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“The Watchers” is a film adaptation of the 2022 book of the same name by A.M. Shine.
Review: “The Watchers”
Published June 13, 2024

Gophers struggle early, don’t advance past regional

The team finished in seventh needing a top five finish to advance.

When it comes to the postseason, the Gophers have a knack for overachieving. It certainly happened in 2002, when they made a late-round surge to win a surprising national championship. And for many of the past 16 years, in which they usually werenâÄôt picked to make it past the regional, but did nine times. At this yearâÄôs regional, held May 14 through 16 at Galloway National Golf Club in Galloway, N.J., they finished higher than expected but narrowly missed advancing. The top five teams advance from each regional, and the Gophers, despite coming into the tournament as the No. 11 seed out of 14 teams, stayed within a reasonable distance of fifth the entire tournament, eventually finishing seventh, 15 strokes behind fifth-place Wake Forest. Alabama won the regional, and advanced to the championships in Toledo, Ohio, along with Tennessee, Illinois, Virginia and Wake Forest. The NCAA recently changed its tournament system, using twice as many regional tournaments and having half the number of teams advance from each. In the past, fields were closer to 30 teams, but advancing meant cracking the top-10. âÄúRatio-wise, it may be the same number of teams advancing, but it makes a difference,âÄù associate head coach Andrew Tank said. âÄúTo crack a top-five, you need to really not play without any major mistakes.âÄù The major mistakes for the Gophers came in the first round. Exceptionally high winds led to bad scores across the leaderboard, but the Gophers especially struggled, posting a 30-over par to put them in ninth place. They started on the back-nine, and on the 16th hole, three of the five Gophers ended up in a water hazard and finished with double bogeys. When dealing with those kinds of winds, Tank said, golf coaches advise playing more conservative and taking bogeys if necessary. âÄúI think we just made some bad shots and bad mistakes, and the wind just magnifies those errors,âÄù Tank said. âÄúThen, weâÄôre in a position where the next couple rounds we have to play at a really high level and looking back, we only played a decent level. That might have gotten it done, but we just made it really tough on ourselves from the beginning.âÄù The team was coming off another big overachievement in the Big Ten tournament, when they took second place as the No. 10 seed, edging out a top-10 Indiana team. The hero of that tournament was true freshman Derek Chang, who, after some struggles early in the season that kept him from even being seeded in the tournament, finished in a tie for third place. Chang led the Gophers at the regional, too, but it wasnâÄôt nearly as strong of a performance. He finished in a three-way tie for 24th place in what he called a âÄúdisappointingâÄù tournament. âÄúI know I prepared pretty well, but it just didnâÄôt happen, and sometimes thatâÄôs just golf,âÄù Chang said. âÄúI think I got thrown off by the wind and course a little bit to start off and didnâÄôt get the results I wanted the rest of the way, and thatâÄôs kind of what happened with the team, too.âÄù Chang was one of three Gophers golfers (out of five) to be playing in his first NCAA tournament. Many players, including Chang, will spend the summer traveling to high-level amateur tournaments around the country. âÄúI think the future is looking pretty good,âÄù Director of Golf Brad James said. âÄúSome years it just doesnâÄôt work out at the end.âÄù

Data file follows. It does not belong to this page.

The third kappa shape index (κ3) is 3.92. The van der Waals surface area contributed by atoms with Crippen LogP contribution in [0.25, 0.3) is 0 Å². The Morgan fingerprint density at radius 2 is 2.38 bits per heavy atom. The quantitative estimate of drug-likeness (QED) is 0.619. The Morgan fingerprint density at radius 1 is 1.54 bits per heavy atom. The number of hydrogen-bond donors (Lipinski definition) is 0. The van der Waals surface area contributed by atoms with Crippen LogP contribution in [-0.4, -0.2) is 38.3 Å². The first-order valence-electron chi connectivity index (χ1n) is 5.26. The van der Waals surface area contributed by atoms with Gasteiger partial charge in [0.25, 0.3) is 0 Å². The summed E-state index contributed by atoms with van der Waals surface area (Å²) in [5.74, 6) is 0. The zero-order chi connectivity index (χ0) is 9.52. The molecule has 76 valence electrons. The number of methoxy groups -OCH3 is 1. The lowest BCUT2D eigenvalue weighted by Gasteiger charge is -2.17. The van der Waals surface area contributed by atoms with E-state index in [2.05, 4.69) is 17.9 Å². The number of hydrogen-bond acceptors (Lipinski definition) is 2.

LaâÄôCassie wins tournament

Former Gophers standout Bronson LaâÄôCassie won his first professional golf event last week, needing a birdie in a playoff to win the Sunset Hills NGA Classic. LaâÄôCassie, who played with the Gophers from 2004-2007 and is the only four-time All-American in program history, is in his first year on the NGA Hooters Tour, a developmental golf circuit. LaâÄôCassie is third on the tourâÄôs money list, joining fellow Gophers alums Justin Smith and Matt Anderson in the top-20. âÄúIt just shows that weâÄôre preparing these kids the right way and getting them ready for the next level,âÄù James said. âÄúA lot of guys have left this program the last five or eight years and have found success at the next level. I think itâÄôs a real good sign.âÄù

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